Six manuscripts [31–36] reporting on four newly developed tools met the eligibility criteria (Figure 1). These four new tools that evaluated the methodological quality/RoB of RCTs in health research in addition to the RoB tool [4, 10] were: the Cochrane Collaboration Depression, Anxiety, And Neurosis (CCDAN) tool [34, 35], the Randomized Controlled Trial Psychotherapy Quality Rating Scale (RCT-PQRS Tool) [32, 33], 3) the Randomized Controlled Trial -Natural Products Tool (RCT-NP) , and the CLEAR NPT (a checklist to evaluate the report of nonpharmacological trials) . New PT-specific tools were not identified. The five tools were added to the 21 tools identified in our previous review  (i.e. Jadad , Maastricht , Delphi , PeDro [40, 41], Maastricht-Amsterdam , Van Tulder , Bizzini , Chalmers , Reisch , Andrew , Imperiale , Detsky , Cho and Bero , Balas , Sindhu , Downs and Black , Nguyen , Oxford Pain Validity Scale (OPVS) , Arrive , CONSORT , and Yates ). Therefore, this update includes 26 quality tools. Details on the characteristics and psychometric properties of the new quality tools are presented in Tables 1 and 2.\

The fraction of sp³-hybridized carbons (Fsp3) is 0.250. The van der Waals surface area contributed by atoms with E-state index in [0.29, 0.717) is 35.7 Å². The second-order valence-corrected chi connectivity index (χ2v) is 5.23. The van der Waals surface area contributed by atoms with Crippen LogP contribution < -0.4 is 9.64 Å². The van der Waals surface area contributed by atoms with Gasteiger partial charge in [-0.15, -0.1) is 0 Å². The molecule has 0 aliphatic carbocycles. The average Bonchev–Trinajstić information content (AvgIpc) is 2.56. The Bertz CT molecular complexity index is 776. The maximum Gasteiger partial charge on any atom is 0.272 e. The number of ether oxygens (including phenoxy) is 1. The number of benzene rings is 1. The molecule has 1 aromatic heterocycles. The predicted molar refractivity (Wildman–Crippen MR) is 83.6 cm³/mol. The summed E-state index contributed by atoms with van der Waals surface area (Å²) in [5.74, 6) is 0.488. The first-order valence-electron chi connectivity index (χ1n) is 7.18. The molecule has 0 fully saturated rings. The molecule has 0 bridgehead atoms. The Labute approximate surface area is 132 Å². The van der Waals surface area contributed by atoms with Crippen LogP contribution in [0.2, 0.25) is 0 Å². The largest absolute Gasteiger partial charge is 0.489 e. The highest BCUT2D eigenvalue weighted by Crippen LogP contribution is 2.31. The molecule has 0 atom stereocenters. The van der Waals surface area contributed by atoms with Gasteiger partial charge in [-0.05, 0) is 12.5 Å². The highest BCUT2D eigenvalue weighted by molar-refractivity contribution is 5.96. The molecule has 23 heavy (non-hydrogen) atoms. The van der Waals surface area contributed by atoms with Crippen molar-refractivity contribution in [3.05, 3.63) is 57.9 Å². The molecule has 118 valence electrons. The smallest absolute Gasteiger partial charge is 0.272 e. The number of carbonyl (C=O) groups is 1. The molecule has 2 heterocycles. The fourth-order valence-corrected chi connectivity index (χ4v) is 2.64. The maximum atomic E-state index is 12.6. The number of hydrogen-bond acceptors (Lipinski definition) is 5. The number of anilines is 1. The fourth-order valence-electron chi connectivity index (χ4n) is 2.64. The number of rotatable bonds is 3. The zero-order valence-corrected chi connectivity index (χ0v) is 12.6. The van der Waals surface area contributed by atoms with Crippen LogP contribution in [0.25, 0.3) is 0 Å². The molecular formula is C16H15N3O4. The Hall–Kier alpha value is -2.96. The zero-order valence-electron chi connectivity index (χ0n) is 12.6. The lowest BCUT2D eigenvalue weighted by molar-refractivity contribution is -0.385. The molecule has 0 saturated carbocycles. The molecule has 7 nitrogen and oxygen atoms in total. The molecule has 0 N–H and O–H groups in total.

Most of the new tools have been tested for face and content validity (Table 2 and Additional file 5). Evaluations of other types of validity, such as criterion validity, have been conducted only for the RCT-NP and the RoB tool; however, the criterion used was a non-gold standard tool (since to date, there is no accepted gold standard to evaluate the risk of bias or quality of RCTs in health research). Tool reproducibility has been evaluated for the CCDAN tool, the RCT-PQRS, and the RoB tool. The inter-rater reliability of the RoB tool was fair (k = 0.41-0.60) in contrast to the CCDAN and RCT-PQRS tools which showed good inter-rater reliability (r = 0.75-0.86; intra class correlation coefficient [ICC] =0.76-0.79).
Items from all 26 tools were summarized according to their frequency of use. The level of agreement between reviewers for item categorization in both PT (kappa = 0.92) and general health research tools (kappa = 0.98) was very good to excellent.
Tools to measure methodological quality/risk of bias